Its bit of an adventure, one in which I thought I needed. It’s difficult to move to a strange country alone, start a new job, and make your way. I thought this might be one of my last chances for this kind of personal growth before we head back to the quiet of Prince Edward Island. Being away from family makes it much more difficult.

Arriving in any strange place the first order of business is shelter and food. The company took care of the shelter part, and I have set out to find something edible. An HR rep. did graciously treat me to lunch/dinner, after hearing I hadn’t eaten all day. It was a delicious meal of dumplings and winter melon soup.

I’m not fanatical about it but I do have a strict dietary regime, if in Prince Edward Island in summer one should eat Cows Ice Cream and go to Strawberry Socials. But I as a rule don’t eat processed foods, nor do I often eat bread, noodles, rice or deep fried things. I tend to eat simple whole foods make up of vegetables and meat, followed by my indulgence of too much fresh fruit. I love curries but generally like to recognise what I am eating.

Thanks to the news, before landing I had already formed an opinion of the food in China, it’s an overly simplistic view that much of the food here contains some kind of poison. I have towards Taiwan’s food a similar perception but to a lesser degree.

Of course, there is also what I can see with my own eyes. The quality of some of the food I have seen is not that great. The steak, well my initial impression is that I don’t think I’ll be eating any cheap beef anytime soon. So I have been very cautious when trying new things and it’s been difficult finding restaurants that serve food that fit my criteria.

I have had some luck. One of the La Veritas chain restaurants nearby has a salad bar, with lettuce and tomatoes comprising what I consider salad. Chicken and salad bar is a bit expensive by local standards but I found it acceptable. I found a Japanese restaurant in the same building, one of the department stores with poor interior design called WangFuJin, that had food similar to what I find in Taiwan. Subway salads due in a pinch, and there is a Taiwanese style buffet nearby that has some egg dishes I like. My lunches have always been a coffee, lots of nuts and fruit. Imported nuts are expensive here, like everywhere, but at least they can be found.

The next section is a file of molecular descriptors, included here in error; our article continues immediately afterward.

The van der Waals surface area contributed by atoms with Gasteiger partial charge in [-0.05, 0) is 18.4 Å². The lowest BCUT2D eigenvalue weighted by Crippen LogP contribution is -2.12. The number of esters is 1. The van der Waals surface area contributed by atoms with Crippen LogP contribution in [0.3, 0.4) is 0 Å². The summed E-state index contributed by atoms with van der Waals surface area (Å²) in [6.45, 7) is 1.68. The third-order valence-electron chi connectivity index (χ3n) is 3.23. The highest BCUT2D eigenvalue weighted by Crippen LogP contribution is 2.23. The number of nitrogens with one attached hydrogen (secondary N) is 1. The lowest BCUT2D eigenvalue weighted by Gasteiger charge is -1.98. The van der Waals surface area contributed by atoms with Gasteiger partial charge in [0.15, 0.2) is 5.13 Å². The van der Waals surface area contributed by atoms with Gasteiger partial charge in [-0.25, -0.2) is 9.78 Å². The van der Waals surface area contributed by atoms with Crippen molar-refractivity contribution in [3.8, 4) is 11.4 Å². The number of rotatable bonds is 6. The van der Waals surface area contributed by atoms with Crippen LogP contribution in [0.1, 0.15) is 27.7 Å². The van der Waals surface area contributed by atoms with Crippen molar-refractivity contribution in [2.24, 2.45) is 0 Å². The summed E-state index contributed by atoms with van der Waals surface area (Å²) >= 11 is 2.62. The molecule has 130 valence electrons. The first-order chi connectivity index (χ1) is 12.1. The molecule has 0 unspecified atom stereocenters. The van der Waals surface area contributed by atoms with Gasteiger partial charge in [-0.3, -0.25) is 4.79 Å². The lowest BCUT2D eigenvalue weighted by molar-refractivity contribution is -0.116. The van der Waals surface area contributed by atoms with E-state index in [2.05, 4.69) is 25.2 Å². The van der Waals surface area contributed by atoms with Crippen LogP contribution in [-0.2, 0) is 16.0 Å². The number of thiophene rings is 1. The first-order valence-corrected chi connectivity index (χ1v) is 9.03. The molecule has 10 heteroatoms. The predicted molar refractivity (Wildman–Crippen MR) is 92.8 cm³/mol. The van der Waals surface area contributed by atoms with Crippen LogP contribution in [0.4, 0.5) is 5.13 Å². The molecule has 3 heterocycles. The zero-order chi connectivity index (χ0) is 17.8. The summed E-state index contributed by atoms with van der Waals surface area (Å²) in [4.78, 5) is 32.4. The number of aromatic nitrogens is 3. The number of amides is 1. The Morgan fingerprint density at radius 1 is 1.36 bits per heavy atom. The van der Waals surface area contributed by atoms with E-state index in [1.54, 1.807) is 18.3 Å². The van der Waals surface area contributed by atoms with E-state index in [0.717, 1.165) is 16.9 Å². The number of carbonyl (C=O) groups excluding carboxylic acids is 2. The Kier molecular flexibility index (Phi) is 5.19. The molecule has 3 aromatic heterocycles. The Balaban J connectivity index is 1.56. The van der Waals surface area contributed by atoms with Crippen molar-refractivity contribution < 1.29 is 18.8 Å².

The biggest problem is breakfasts. I tend to eat eggs, meat, fish or occasionally a home made cereal made from ground nuts. But people here seem to carb load. Lots of bread, noodles, or rice. In Taiwan there are breakfast shops galore, and it’s easy to ask the boss to simply fry you some eggs, if you don’t mind the oil. 7-11 has some ok options – tea eggs, fruit, and even salad. Unfortunately in this area none of this is possible. I haven’t even come across breakfast sandwiches, food that is ubiquitous in Taiwan.

Hopefully this is temporary, and when I move to my new place next week I’ll be able to find food closely resembling what I grew accustomed to in Taiwan and Canada.

Family Photo

family portrait 2016

I generally avoid the camera to about the same degree that I avoid the microphone. Both leave me uneasy as I don’t enjoy the camera and can’t stand the sound of my voice. The effect of which is that most of the photos around our home or in the home of our extended family are ones I have taken of the kids. Few home movies either. It’s unfortunate because we have little record of the passage of time, nothing to share with family who live far away.

Luckily Sheryl finally convinced me this past spring to have a photo session with a photographer and despite my initial inability to take off my art directors cap, many were pleased with the results. The above is one of my favourites due to it’s relative spontaneity.


My habit of sharing content hasn’t changed much over the years but certainly the ways and or the means of which have. Like most people I have gravitated towards Twitter, Instagram, Facebook or other platforms to spread whatever point or message I am trying to get across. It’s easier and we get that satisfaction from ‘numbers‘(likes, hearts, impressions) which have supplanted other forms of feedback.

As I am about to start something new, and though it’s not entirely certain it will happen, or for how long (I’m leaving Taiwan), I am going to start sharing more of my activities here. Partially due to being inspired by a couple other bloggers who have done the same, and partially out of necessity — connecting to Facebook, Twitter and Instagram will be spotty at best.

Outside of work and my own personal diary, I’ve never had much patience for writing, so this might just be very twitter or instagram like in form.

Thats the plan anyway.